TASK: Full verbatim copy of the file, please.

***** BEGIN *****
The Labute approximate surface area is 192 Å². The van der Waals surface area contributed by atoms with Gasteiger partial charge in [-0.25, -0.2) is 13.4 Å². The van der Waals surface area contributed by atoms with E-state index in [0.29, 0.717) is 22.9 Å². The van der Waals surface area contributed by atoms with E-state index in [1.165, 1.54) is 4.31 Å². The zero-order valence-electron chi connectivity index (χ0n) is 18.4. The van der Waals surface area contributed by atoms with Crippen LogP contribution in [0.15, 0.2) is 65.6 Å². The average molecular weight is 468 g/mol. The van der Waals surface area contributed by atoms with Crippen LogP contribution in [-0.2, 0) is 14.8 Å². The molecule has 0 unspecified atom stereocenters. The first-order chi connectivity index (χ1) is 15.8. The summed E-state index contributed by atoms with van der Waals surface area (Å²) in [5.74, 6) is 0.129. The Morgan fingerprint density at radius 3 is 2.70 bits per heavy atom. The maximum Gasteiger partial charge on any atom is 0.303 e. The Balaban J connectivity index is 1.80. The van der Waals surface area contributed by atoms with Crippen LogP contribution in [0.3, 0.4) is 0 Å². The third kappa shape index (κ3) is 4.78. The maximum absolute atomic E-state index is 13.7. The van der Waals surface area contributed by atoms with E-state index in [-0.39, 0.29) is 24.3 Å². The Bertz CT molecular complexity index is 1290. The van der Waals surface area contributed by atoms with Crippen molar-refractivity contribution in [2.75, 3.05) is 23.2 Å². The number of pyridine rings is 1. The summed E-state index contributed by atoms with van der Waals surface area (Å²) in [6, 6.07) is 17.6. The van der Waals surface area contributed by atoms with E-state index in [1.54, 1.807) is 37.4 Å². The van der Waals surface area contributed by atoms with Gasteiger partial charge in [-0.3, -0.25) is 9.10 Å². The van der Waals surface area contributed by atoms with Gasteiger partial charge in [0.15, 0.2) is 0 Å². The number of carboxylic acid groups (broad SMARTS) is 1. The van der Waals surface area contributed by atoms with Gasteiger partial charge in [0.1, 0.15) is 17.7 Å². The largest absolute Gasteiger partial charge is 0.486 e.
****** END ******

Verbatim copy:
The Labute approximate surface area is 192 Å². The van der Waals surface area contributed by atoms with Gasteiger partial charge in [-0.25, -0.2) is 13.4 Å². The van der Waals surface area contributed by atoms with E-state index in [0.29, 0.717) is 22.9 Å². The van der Waals surface area contributed by atoms with E-state index in [1.165, 1.54) is 4.31 Å². The zero-order valence-electron chi connectivity index (χ0n) is 18.4. The van der Waals surface area contributed by atoms with Crippen LogP contribution in [0.15, 0.2) is 65.6 Å². The average molecular weight is 468 g/mol. The van der Waals surface area contributed by atoms with Crippen LogP contribution in [-0.2, 0) is 14.8 Å². The molecule has 0 unspecified atom stereocenters. The first-order chi connectivity index (χ1) is 15.8. The summed E-state index contributed by atoms with van der Waals surface area (Å²) in [5.74, 6) is 0.129. The Morgan fingerprint density at radius 3 is 2.70 bits per heavy atom. The maximum Gasteiger partial charge on any atom is 0.303 e. The Balaban J connectivity index is 1.80. The van der Waals surface area contributed by atoms with Crippen LogP contribution in [0.3, 0.4) is 0 Å². The third kappa shape index (κ3) is 4.78. The maximum absolute atomic E-state index is 13.7. The van der Waals surface area contributed by atoms with E-state index in [-0.39, 0.29) is 24.3 Å². The Bertz CT molecular complexity index is 1290. The van der Waals surface area contributed by atoms with Crippen molar-refractivity contribution in [2.75, 3.05) is 23.2 Å². The number of pyridine rings is 1. The summed E-state index contributed by atoms with van der Waals surface area (Å²) in [6, 6.07) is 17.6. The van der Waals surface area contributed by atoms with E-state index in [1.54, 1.807) is 37.4 Å². The van der Waals surface area contributed by atoms with Gasteiger partial charge in [-0.3, -0.25) is 9.10 Å². The van der Waals surface area contributed by atoms with Gasteiger partial charge in [0.15, 0.2) is 0 Å². The number of carboxylic acid groups (broad SMARTS) is 1. The van der Waals surface area contributed by atoms with Gasteiger partial charge in [0.1, 0.15) is 17.7 Å². The largest absolute Gasteiger partial charge is 0.486 e.